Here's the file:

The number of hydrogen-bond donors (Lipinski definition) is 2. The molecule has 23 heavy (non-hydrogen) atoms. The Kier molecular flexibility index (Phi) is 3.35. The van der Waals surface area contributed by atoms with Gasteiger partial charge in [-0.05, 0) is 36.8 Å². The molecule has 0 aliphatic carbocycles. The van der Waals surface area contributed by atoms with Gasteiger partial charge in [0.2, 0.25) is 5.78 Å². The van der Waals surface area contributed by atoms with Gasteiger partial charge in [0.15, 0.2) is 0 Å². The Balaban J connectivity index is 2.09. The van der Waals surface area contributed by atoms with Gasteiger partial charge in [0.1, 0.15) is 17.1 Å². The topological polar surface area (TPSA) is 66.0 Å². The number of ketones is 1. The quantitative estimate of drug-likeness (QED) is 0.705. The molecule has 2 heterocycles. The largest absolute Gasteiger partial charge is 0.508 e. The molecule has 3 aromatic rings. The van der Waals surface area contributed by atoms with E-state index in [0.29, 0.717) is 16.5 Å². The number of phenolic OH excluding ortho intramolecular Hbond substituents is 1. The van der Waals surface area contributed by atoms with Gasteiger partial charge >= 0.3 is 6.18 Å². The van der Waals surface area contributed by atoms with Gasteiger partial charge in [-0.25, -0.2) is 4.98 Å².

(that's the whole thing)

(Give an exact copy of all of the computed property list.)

The number of hydrogen-bond donors (Lipinski definition) is 2. The molecule has 23 heavy (non-hydrogen) atoms. The Kier molecular flexibility index (Phi) is 3.35. The van der Waals surface area contributed by atoms with Gasteiger partial charge in [-0.05, 0) is 36.8 Å². The molecule has 0 aliphatic carbocycles. The van der Waals surface area contributed by atoms with Gasteiger partial charge in [0.2, 0.25) is 5.78 Å². The van der Waals surface area contributed by atoms with Gasteiger partial charge in [0.15, 0.2) is 0 Å². The Balaban J connectivity index is 2.09. The van der Waals surface area contributed by atoms with Gasteiger partial charge in [0.1, 0.15) is 17.1 Å². The topological polar surface area (TPSA) is 66.0 Å². The number of ketones is 1. The quantitative estimate of drug-likeness (QED) is 0.705. The molecule has 2 heterocycles. The largest absolute Gasteiger partial charge is 0.508 e. The molecule has 3 aromatic rings. The van der Waals surface area contributed by atoms with E-state index in [0.29, 0.717) is 16.5 Å². The number of phenolic OH excluding ortho intramolecular Hbond substituents is 1. The van der Waals surface area contributed by atoms with Gasteiger partial charge >= 0.3 is 6.18 Å². The van der Waals surface area contributed by atoms with Gasteiger partial charge in [-0.25, -0.2) is 4.98 Å².